“In growing my business over the last 21 years, I’ve been faced with a number of challenges, but I always remember to look for a positive and find ways to help better others as we grow and improve together.”
Jennifer Adams grew up in humble beginnings, often taking odd jobs like cleaning houses and picking strawberries to get by. She realised her passion for designing beautiful spaces while redecorating her tiny room growing up in a 1,000 square feet house she shared with three siblings and her parents.
Her family had to physically make every piece of furniture in their home, which taught her to be resourceful with what she had.
Do-it-yourself projects were how her family got by. She never resented work, and her work ethic and dream for something greater paid off. Now, she runs a multi-million-dollar home decor empire and has a portfolio of products including bedding, furniture, fabrics, rugs, and kitchen textiles.
Says Jennifer, “The biggest leadership lesson I learned, fortunately very early, was to always have a very clear vision of what I wanted at the forefront of my mind. Dream big, as big as you possibly can imagine!
Seek advice but always follow your gut instincts, your own path. Visualise how you will feel once you reach that dream, remind yourself of that every day.
This creates inspiration, and inspiration is such a powerful motivator. Create mini goals for yourself that are stepping stones to help you accomplish your vision.”
“Don’t be discouraged when people along the way say “no” because each “no” is one step closer to a “yes.” Always view a “no” along with any kind of setback or failure as getting you one step closer to your goal.
My biggest growth usually occurs after mistakes. Learn from your mistakes, consider them opportunities! And you’ll be all the better for the next attempt.”
A former refugee from war-torn Eastern Europe, Dzana came to the US with little money in her pocket and no understanding of the English language. Through hard work and persistence, she talked her way into graduate school, became CEO of a tutoring company and eventually, took over School of Rock, a performance-based music education franchise.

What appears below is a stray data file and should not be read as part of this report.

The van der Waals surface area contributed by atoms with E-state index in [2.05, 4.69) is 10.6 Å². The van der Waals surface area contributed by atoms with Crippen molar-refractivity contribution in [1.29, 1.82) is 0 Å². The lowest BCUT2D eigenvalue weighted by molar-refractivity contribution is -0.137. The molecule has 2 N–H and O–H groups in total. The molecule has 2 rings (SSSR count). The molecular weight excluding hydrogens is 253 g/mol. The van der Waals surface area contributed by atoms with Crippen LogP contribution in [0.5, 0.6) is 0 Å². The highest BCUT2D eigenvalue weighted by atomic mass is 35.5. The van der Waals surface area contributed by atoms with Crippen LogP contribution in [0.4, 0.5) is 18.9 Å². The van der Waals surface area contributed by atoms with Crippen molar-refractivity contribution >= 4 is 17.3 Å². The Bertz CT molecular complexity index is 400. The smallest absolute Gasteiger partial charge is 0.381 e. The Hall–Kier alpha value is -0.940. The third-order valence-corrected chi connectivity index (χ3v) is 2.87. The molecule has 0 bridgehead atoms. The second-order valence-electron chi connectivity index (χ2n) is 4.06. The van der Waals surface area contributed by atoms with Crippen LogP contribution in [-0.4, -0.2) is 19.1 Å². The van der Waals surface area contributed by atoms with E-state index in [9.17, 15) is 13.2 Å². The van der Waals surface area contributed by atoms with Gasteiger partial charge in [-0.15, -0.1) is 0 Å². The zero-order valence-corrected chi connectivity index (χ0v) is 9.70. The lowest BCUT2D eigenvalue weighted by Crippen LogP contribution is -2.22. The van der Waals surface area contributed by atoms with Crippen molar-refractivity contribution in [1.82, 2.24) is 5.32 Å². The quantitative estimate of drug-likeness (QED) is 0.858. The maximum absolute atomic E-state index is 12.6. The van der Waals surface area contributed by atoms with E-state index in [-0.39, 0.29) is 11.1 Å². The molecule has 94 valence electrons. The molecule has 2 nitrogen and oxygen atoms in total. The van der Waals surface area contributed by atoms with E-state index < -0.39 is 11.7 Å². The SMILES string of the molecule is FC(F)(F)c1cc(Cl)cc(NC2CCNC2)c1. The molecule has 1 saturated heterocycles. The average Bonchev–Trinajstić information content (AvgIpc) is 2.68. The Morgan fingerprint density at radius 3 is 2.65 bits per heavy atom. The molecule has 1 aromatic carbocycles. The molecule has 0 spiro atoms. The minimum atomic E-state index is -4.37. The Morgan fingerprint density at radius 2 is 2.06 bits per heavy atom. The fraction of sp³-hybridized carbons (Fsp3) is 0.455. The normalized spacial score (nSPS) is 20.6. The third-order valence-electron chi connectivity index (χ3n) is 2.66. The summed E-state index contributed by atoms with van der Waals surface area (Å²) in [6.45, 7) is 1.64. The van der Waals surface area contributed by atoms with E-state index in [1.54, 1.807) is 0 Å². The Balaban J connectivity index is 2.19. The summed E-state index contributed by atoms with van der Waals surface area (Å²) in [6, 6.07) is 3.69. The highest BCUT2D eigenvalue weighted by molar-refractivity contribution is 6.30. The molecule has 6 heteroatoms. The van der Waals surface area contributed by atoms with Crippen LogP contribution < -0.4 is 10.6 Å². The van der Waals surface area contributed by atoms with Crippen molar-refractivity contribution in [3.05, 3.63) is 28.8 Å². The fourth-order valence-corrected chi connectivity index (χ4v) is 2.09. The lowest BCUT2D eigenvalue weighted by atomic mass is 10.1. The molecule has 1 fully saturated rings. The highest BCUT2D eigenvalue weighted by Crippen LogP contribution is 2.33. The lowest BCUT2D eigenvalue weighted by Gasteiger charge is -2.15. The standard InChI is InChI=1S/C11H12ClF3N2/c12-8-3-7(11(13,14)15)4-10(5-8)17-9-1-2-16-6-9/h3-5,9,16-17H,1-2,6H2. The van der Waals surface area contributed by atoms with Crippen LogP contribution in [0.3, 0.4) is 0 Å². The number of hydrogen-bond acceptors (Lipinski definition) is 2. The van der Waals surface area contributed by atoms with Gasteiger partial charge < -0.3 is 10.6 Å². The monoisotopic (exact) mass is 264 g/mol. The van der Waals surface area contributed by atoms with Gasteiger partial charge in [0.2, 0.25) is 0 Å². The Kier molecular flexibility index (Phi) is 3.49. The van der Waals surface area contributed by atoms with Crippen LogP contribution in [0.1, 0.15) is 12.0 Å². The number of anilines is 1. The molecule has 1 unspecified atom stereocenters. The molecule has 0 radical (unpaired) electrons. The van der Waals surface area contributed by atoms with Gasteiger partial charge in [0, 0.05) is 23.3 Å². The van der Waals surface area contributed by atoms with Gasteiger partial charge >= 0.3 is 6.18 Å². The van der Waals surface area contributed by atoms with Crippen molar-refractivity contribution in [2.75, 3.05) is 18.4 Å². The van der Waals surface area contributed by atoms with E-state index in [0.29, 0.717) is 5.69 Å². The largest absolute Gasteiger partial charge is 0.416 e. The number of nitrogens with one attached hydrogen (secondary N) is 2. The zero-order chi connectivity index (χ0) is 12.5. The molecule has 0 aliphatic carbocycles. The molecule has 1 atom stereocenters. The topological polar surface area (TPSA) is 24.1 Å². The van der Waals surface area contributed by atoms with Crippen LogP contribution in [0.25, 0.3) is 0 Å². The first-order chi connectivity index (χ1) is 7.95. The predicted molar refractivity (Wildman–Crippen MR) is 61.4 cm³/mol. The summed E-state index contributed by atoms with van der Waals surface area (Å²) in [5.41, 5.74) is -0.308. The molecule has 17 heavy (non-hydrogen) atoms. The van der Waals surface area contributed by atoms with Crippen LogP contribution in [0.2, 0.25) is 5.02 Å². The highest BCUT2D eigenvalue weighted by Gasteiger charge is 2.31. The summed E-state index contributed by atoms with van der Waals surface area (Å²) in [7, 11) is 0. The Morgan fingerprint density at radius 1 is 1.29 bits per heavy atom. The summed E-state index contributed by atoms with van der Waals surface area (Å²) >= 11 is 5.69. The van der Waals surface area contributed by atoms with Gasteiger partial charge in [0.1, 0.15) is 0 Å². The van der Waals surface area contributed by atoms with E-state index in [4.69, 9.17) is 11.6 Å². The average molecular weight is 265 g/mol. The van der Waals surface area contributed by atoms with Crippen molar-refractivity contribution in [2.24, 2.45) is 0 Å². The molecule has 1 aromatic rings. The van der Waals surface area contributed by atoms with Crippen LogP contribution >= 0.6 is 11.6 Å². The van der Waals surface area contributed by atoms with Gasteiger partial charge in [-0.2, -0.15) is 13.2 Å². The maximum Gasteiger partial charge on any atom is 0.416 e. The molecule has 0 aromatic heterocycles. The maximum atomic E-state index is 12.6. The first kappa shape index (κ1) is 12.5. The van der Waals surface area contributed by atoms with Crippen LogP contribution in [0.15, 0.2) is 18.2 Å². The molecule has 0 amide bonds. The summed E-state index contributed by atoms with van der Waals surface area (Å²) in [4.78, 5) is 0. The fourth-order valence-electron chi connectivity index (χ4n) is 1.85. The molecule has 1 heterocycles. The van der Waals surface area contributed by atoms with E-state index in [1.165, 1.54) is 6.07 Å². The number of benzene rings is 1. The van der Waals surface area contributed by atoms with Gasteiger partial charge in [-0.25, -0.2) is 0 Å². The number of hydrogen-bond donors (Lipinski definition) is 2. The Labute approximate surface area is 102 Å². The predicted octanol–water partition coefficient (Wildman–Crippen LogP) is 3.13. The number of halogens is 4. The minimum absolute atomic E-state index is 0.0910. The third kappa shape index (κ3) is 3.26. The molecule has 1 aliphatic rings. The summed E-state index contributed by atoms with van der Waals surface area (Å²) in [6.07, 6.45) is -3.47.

With a background in classical piano, Dzana believes her knowledge of music helped her to learn English and succeed. Since she took over the brand in 2014, she’s added more than 6,000 students to the system and is passionate about bringing music to more children all over the US.
Explains Dzana, “It is always possible to make your dream a career. When I came to the US, I did a lot of odd jobs just to make money so that I could do what I loved. I was never out of work for more than two weeks because I was very determined to succeed—and I learned something new from each position.
When the day comes that you do in fact reach your goal, you will look back knowing that all the small steps you took to get here paid off. I never thought I would make a career out of my love for music and teaching, but here I am living my dream.
These are the same leadership lessons we teach to our music students. Learning an instrument, like starting a career, can be a series of tiny steps toward one larger goal. Never take your eye off the prize.”
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Reposted with permission on www.leaderonomics.com.